When I choose not to respond to an anger-provoking situation, I simply am deferring my anger, not eliminating it.
When it is helpful to 'keep things inside'
Sometimes, we may find ourselves experiencing a strong initial anger reaction that we then reconsider or reframe. For example, perhaps, I initially experience a burst of frustration when my friend cancels plans on me last minute. My anger communicates to me that my need for consideration and having commitments honoured are not being respected. Yet, after a brief moment, I may think to myself, "Hey, he rarely does this and I know he has a lot going on in his life right now. It's not a big deal." I recontextualize the situation and reconsider my needs. And so, I do and say nothing. This is unlikely to be problematic for me as I am not sitting around with unaddressed needs; my needs have changed. In contrast, say I have the same exact situation but I find it impossible to reframe or recontextualize the matter. This has happened five times in the last two months. I feel upset and think that my friend does not show any consideration or care about my schedule. And I continue to hang out with him while thinking and feeling this way, saying and doing nothing in regards to these thoughts and feelings. This is pretty likely to colour my friendship, don't you think?
Short-term vs. long-term situations
Keeping things inside may also be a workable strategy in short-term contexts. For example, if I'm driving and someone dangerously cuts me off, it is in fact probably most useful for me to let it go. I am almost certainly never going to see this individual again. This is not a context or a relationship in which I am likely to be able to effectively 'educate' this individual about safe driving. And any actions I do take - such as tailing this person and following them home! - are likely to escalate the situation and the problems that I will experience. The context of issues that take place in a long-term relationship is fairly different however. If I routinely come home to a mess in my room - and it bothers me - ignoring it and letting it go may not be as helpful to me. If I ignore it and let it go, then every single time I come home, the problem remains, and feelings of anger and resentment continue to grow. Sure, it is not likely to be useful for me to snap at my spouse, move into constant lectures and nagging, and starting a war over the issue. Yet, nor will it be helpful for me to ignore it and keep my feelings of resentment inside.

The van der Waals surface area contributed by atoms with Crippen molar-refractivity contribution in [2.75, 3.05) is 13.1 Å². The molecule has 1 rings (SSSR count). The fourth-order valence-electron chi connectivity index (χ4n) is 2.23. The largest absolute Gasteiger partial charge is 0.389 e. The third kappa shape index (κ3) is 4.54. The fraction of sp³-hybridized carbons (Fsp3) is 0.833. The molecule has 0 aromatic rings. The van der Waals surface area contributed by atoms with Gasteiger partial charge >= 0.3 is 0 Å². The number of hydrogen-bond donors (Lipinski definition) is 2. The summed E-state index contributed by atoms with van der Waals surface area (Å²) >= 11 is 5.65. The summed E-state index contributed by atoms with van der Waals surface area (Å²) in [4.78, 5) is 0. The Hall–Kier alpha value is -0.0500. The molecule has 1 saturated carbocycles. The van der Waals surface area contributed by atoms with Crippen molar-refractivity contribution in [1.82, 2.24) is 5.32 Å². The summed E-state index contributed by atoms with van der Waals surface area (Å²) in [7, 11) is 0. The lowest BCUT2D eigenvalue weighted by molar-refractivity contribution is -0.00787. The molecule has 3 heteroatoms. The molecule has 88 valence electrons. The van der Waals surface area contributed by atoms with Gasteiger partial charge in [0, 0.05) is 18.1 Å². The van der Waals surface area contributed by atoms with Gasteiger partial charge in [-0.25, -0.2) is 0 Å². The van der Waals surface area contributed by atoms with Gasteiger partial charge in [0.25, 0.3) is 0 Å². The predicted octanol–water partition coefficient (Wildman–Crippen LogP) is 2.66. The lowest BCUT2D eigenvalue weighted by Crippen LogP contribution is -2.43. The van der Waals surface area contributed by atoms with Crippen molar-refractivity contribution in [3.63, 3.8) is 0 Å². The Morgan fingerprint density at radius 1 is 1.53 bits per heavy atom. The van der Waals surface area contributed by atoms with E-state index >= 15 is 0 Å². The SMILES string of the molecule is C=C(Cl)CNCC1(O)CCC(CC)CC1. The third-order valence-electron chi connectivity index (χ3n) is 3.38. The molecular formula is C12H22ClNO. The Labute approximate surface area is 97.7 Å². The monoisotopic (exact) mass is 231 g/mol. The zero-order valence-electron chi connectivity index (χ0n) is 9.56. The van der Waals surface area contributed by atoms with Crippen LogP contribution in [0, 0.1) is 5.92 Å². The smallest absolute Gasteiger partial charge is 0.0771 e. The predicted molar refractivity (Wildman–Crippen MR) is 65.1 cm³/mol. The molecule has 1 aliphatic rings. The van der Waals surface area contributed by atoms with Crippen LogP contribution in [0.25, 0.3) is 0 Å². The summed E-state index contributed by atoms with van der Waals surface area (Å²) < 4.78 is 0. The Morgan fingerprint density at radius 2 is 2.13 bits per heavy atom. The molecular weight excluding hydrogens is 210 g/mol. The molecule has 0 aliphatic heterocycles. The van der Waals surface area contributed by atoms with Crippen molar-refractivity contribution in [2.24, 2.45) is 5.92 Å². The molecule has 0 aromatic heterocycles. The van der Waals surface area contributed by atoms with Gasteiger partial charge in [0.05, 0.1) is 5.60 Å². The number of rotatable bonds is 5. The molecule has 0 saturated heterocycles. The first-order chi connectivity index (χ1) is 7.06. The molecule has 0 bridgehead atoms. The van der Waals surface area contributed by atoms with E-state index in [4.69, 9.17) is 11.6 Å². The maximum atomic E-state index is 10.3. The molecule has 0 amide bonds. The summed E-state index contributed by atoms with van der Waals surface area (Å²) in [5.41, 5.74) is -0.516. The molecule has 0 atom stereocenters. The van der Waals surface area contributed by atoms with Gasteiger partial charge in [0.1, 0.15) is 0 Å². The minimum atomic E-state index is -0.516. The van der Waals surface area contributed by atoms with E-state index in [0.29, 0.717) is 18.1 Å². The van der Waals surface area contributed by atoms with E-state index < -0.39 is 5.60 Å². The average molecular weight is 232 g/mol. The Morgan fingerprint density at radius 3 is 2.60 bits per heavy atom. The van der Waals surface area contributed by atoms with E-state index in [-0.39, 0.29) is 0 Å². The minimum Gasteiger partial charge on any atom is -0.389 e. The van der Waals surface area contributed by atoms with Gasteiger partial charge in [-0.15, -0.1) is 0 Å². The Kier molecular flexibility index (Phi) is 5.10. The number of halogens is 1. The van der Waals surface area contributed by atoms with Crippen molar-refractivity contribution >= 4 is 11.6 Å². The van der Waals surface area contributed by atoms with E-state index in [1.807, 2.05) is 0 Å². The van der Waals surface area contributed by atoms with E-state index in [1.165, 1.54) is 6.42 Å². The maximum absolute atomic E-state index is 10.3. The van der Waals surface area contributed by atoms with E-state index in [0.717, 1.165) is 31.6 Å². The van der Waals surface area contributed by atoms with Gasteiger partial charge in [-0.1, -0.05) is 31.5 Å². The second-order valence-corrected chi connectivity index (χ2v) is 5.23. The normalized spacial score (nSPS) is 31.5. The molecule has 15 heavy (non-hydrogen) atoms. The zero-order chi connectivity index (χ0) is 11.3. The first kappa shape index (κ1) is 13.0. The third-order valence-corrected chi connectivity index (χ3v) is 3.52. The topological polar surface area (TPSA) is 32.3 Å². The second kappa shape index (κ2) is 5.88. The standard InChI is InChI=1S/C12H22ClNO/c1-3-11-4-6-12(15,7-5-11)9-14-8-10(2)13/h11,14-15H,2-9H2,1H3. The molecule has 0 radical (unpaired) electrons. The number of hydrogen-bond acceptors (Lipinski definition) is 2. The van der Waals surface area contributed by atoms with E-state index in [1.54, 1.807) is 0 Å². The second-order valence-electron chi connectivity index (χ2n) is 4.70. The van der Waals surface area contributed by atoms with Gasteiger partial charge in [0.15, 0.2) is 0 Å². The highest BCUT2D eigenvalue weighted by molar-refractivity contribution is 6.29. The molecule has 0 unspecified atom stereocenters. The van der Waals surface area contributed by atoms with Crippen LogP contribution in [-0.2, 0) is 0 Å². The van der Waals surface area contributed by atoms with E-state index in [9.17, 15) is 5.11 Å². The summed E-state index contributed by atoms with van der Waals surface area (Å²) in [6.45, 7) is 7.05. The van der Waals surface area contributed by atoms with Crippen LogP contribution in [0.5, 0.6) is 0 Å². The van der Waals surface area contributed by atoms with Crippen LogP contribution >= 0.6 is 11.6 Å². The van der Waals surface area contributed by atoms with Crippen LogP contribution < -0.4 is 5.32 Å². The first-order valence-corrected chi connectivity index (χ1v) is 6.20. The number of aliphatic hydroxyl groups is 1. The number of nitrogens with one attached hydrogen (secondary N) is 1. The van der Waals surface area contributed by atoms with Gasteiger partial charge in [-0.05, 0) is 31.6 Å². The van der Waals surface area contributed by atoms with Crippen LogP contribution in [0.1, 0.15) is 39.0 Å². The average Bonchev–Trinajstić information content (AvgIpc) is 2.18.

So what can we do?
We generally do not want our anger to take us in the direction of an automatic overreaction. We also do not want anger to take us in the direction of an automatic underreaction. Instead, as is often the case, the middle road may be best. The middle option here is assertive communication. This involves expressing our needs, telling the other person what is bothering us, how we are affected, and what we would like to happen - in a respectful, calm, and open way. Skillful communication allows us to work to get our needs met, while we maintain respect and sensitivity to the needs of other parties. Anger management skills can also help us learn new ways to work with difficult thoughts, feelings, and internal narratives showing up. With these skills in play, we can better discern our feelings and needs. We can figure out if this is an issue we can let go of or if not, consider how we can best collaboratively resolve the issue with someone else. Assertive communication does not guarantee that you will get what you want or need. However, it provides a more likely prospect than keeping things inside and certainly feels a lot better too.
Towards anger management
Quiet anger may not have the same intensity and obvious destructiveness that comes along with aggressive anger. Yet, it can be no less problematic. Just as with other forms of anger, psychotherapy and skills training can help. Approaches such as cognitive-behavioral therapy (CBT) or acceptance and commitment therapy (ACT) can help you learn different ways to work with feelings of anger, learn problem-solving skills, and help you move towards getting your needs met. Mindfulness and stress reduction skills can help reduce general tension and irritability so that you don't constantly feel like you're one step away from exploding. Whether you're struggling with hot anger or the quiet kind, anger management counselling can truly help. To book a session with a Toronto anger management therapist or anger management therapy anywhere in Ontario, reach out below. We'd be happy to help you start managing quiet anger and living life with a bit more peace and calm, and a true appreciation of your needs.